Local SEO has become a real challenge for businesses in the last few years. Google’s decreased the number of listings in the local pack from 7 to 3 and various ads have been encroaching on the local space, making it a more competitive and exclusive than the front row at New York fashion week.
Let’s just say that if you want to join that exclusive three pack, your local SEO (and many other factors) have to be 100% on fleek.
In this post we’ll discuss 7 key local factors that influence your chances of making it into the local pack, however, even if the 3 pack isn’t realistically in your sights, making improvements in these areas certainly won’t hurt. Local SEO is more important than ever in 2016 and keeping on top of it is critical if you want to improve your overall performance online.
7 key factors that are affecting your results in locals search:
1) Your business address
If you’re targeting the local pack in a particular city but your business isn’t based there, (or you’re not quite as central as your competitors) you’re going to be fighting an uphill battle. You’ve got to realise that ‘local’ really does mean local.
That being said, you do have options. You could consider opening a satellite office in the right area, or – easier and cheaper – simply get a virtual office in the location you’re gunning for.
2) Consistent (authoritative) Citations
Citations, in a local SEO context, are mentions of your business name, address, and phone number (NAP) listed on other sites across the Internet.
For good local SEO, your citations need to be consistent (match your website and Google My Business listing) and be on high quality/authority business listing sites.
Here’s a list of high authority business listing sites in Australia, but you should look into the top ones in your specific area and make sure that your business is listed there and that your details are consistent and correct.
Once you’ve ensured that you have a listing on all important citation sources, you’ll have to check that they’re all consistent, have correct business categorisation, have a detailed (but non-salesy) business description, and have good reviews where possible (more on this in a moment).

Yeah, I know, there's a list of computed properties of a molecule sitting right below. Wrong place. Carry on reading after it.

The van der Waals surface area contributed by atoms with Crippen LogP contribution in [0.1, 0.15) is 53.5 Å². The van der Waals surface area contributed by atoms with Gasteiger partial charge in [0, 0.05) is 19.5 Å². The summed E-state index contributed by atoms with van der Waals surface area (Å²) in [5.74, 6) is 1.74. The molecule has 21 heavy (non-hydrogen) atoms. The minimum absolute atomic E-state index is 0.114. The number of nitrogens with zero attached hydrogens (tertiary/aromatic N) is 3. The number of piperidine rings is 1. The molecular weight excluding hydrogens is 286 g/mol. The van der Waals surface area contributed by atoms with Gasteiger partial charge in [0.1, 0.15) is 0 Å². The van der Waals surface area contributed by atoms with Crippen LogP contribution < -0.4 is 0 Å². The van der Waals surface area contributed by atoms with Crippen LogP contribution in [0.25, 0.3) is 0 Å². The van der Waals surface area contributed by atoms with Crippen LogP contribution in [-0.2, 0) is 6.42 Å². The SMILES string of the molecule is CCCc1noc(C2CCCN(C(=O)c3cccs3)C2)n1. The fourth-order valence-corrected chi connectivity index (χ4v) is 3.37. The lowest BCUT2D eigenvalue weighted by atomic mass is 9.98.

You can simply use Google to do your citation research, but the tools like Brightlocal are also useful, especially if you want to find citations that your competitors have, but you don’t.
3) HTML NAP matching Google My Business location NAP
Now that you’ve updated your external location signals (citations), you’ll want them to match up with the address signals on your website.
To ensure this happens, it’s usually best to have the address on every page (for single-location businesses) or on each specific location pages for multi-location businesses. If you’re a multi-location business you’ll find you have to put in a bit more work, but it is possible to get your branches ranking well in all their different areas.
4) Ratings and reviews
Ratings and reviews have become HUGELY important for local rankings. Research has shown that the sites with the most reviews rank better than their less-reviewed competitors.
Of course, this could be because sites with more reviews get more clicks; but either way it means that you should be trying to get more reviews and 5 star ratings. If you’re struggling to get your reviews off the ground, you may want to consider thinking up ways of enticing your happy customers to leave a rating and review comment. Discounts or special promotions can work well to this end.
5) Domain Authority
Unfortunately there’s no getting away from this one. Domain authority does play a major role in local, especially in big cities where it’s super competitive.
Of course, there are a number of ways to improve your domain authority, but that’s a long story for another post. If you’re interested in learning more asap, you can start by reading this.
6) Searchers’ location
Google factors in the searcher’s location when delivering the local results, so you may rank in different positions depending on where you search from. This is not really something you can change, but it’s good to be aware of.
In a nutshell: the same search done a few kilometers apart might show different results to the user. You really can’t fight it, but it does have an effect.
7) Click-through rate and engagement
Google considers which listings get the most clicks and measures the level of engagement with a site after a user clicks.
If Google returns your website for a search query, but no one ever clicks on it (or they click and bounce back), they’ll drop you like a hot potato.To rank better you’ll need to fix these issues. Here are some good basic tips for improving your CTR and minimising bounce rate.
If you’re wanting to take your local SEO to the next level, it’s worth looking into the 7 factors above to see if there’s anything you can improve on. Even small tweaks can make a huge difference and that’s exciting.
If you want to go into even more detail, this is a great resource to get you started.
Tags: local, SEO
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